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Glycobiology

Glycosyltransferases catalyze the transfer of sugar moieties to target molecules, mainly proteins. Here you can find assays to measure glycosyltransferase activity for enzymes that use an array of nucleotide-sugar substrates as well as standalone Ultra-Pure GDP- or UDP-sugar substrates. 

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An Introduction to Glycobiology

Glycobiology is the study of carbohydrates and their role in biology. Glycans, defined as compounds consisting of a large number of monosaccharides linked glycosidically, are present in all living cells. They coat cell membranes and are integral components of cell walls. Glycans play diverse roles, including critical functions in cell signaling, molecular recognition, immunity, and inflammation. They are the cell surface molecules that define the ABO blood groups, influencing an individual’s ability to receive another’s blood.

The process by which a sugar moiety is attached to a biological compound is referred to as glycosylation. Protein glycosylation is a form of post-translational modification that is important for many biological processes and often serves as an analog switch that modulates protein activity. The class of enzymes responsible for transferring the sugar moiety onto proteins is called a glycosyltransferase (GT).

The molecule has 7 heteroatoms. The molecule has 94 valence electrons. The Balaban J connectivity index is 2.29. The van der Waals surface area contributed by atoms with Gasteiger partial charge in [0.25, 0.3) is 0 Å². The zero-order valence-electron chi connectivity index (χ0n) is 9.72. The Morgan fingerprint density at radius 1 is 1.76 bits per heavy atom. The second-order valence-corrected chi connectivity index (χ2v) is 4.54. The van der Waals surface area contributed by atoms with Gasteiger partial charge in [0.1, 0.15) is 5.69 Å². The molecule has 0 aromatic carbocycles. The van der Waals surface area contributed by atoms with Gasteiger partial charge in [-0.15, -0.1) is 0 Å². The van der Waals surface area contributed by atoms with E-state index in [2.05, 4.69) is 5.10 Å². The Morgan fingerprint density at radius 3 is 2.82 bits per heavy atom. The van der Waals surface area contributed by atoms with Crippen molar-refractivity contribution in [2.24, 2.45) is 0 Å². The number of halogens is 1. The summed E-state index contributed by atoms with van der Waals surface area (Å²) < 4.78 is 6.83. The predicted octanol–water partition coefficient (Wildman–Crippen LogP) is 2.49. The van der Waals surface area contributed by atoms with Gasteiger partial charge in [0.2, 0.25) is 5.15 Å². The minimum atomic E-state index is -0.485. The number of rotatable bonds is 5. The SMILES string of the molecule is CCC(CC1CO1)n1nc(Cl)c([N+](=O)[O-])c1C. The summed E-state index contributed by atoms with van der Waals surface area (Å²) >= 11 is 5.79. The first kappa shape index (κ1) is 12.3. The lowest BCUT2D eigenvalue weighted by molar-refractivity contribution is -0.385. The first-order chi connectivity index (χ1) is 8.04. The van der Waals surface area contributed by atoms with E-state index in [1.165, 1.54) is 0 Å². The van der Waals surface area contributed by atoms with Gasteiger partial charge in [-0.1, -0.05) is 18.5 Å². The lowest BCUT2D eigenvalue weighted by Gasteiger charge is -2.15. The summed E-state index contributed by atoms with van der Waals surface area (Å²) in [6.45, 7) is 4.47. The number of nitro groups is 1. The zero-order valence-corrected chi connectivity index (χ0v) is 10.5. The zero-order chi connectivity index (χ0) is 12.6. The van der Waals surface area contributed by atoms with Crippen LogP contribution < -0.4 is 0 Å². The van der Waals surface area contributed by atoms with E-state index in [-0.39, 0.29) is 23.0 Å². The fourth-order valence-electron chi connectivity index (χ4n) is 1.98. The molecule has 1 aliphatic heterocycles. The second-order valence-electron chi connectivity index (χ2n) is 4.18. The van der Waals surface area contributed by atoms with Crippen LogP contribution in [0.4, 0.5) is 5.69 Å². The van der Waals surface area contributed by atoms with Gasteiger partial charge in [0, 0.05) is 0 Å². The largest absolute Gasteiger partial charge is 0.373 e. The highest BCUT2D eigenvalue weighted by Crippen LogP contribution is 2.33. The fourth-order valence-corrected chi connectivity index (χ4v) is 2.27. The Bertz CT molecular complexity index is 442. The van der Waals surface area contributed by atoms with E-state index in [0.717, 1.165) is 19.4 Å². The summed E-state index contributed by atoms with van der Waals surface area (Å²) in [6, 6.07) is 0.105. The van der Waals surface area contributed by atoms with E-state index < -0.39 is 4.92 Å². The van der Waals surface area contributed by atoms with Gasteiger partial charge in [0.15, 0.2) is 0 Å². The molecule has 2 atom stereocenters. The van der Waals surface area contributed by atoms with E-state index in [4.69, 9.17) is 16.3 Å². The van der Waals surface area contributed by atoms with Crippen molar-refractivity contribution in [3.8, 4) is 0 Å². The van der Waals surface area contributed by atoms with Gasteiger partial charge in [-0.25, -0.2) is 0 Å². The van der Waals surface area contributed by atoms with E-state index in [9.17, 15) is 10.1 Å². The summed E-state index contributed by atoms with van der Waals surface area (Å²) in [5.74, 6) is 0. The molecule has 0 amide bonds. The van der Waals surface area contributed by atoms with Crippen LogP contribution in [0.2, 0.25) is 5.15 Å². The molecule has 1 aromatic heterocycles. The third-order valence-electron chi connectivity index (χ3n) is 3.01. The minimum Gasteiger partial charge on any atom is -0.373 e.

The nomenclature for GTs is based on the type of sugar they transfer to a target molecule e.g., galactosyltransferases transfer galactose. However, glycosyltransferases cannot simply transfer a monosaccharide by itself—the monosaccharide must be in a conjugated form with a nucleotide. The most common nucleotide used by glycosyltransferases is uridine diphosphate (UDP). Other nucleotides involved in glycosylation reactions include GDP and CMP-sialic acid.